tvnl's person of the year award

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    At the bottom of all the tributes paid to democracy is the little man, walking into the little booth, with a little pencil, making a little cross on a little bit of paper. . . .
    Author: Gilbert Keith Chesterton

    If nothing else, Bev Harris represents the great divide that is America. In most of cyberspace, she’s a household word. In much of the real world, she’s largely unknown. In the blue states, Bev Harris is a standard bearer, a pioneer, and a patriot. In the red states, many who know her believe that Bev Harris is a conspiracy nut, a rabble rouser, and an agitator.

    In fact, Bev Harris is far more than the poster woman for a polarized nation. Rather, she is a symbol of perseverance and commitment to democracy in a time of doubt and suspicion. She is a model of unyielding focus and determination in a time of uncertainty and disillusion. And she is an inspiring example of how one person – just one single person - can make a real difference.

    It is for her ceaseless, non-partisan efforts to uncover and expose the flaws and fraud connected to electronic voting machines that has chosen Bev Harris as our 2004 Person of the Year!

    For nearly two years, Bev Harris has been a one-woman whirlwind, trying to draw attention to the pitfalls of the computerized election process that promises to become standard in much of the nation. Her relentless crusade hoisted red flags about missing paper trails and questionable security standards for the machines. Her tireless investigations raised equally significant questions about the integrity of Diebold, ES&S, and Sequoia – the three major manufacturers of the electronic machines.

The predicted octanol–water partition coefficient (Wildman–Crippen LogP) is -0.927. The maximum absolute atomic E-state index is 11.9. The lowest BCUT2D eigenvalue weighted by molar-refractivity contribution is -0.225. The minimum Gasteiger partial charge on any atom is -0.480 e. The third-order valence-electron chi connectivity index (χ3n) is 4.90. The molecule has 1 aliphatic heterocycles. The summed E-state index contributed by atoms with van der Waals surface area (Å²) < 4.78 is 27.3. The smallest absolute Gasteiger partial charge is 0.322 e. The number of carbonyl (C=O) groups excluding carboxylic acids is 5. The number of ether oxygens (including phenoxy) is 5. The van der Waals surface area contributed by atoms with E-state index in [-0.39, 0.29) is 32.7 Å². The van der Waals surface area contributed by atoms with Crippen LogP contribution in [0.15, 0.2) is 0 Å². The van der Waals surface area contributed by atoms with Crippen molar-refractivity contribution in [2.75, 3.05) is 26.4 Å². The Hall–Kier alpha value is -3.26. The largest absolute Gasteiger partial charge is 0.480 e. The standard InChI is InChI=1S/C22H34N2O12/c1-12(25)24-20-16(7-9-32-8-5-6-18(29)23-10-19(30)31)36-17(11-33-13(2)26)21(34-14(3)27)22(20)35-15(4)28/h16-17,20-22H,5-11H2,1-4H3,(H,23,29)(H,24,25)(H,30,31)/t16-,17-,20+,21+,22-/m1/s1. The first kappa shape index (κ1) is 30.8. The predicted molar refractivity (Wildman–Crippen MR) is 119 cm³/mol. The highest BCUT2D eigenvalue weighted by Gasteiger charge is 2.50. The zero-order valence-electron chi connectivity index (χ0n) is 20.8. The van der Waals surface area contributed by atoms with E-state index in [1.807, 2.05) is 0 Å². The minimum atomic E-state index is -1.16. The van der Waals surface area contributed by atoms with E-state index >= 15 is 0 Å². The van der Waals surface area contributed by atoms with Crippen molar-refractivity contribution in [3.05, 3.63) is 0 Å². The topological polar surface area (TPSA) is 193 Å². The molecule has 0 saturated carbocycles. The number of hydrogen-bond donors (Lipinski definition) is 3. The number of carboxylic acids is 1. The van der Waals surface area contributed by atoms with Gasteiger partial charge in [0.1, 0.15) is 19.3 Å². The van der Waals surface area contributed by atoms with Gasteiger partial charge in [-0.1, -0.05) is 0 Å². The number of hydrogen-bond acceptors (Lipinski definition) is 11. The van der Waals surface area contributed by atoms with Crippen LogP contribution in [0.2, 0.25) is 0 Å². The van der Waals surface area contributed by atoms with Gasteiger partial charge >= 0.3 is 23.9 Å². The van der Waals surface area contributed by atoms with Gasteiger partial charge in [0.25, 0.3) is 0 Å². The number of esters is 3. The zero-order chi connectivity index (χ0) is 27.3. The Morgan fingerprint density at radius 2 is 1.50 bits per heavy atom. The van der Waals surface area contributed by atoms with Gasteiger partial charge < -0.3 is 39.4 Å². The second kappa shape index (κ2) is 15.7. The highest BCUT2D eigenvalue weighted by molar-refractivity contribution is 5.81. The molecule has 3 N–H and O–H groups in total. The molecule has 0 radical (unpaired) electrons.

Because of her important work, Bev Harris’ web site,, has become the quintessential election watchdog on the Internet. Much in the same way, her book, Black Box Voting, has kept the problems of electronic voting in the public conscience and has laid the groundwork for the kind of surveillance and oversight that will determine the accuracy of future elections. How fortunate for us all that Bev Harris chose to champion our rights as Americans, and that Bev Harris refused to back down against torrents of criticism and harassment along the way.

    Bev Harris’ work is not over simply because the election is over. She continues to use her PR skills and experience to convince Americans that their votes must be protected from machine defects or political corruption. We thank her for her dedication to a cause so vital to the preservation of our democracy, and for staying the course where others might wearily have abandoned it. And we thank Bev Harris for bringing electronic voting issues to the forefront, and for reminding us that our right to vote is precious and must exist without compromise.

    In these distressing times, when the fragility of our rights as Americans hangs by a tenuous thread, we are comforted by knowing that Bev Harris is out there fighting for what is right and never giving an inch to her detractors.
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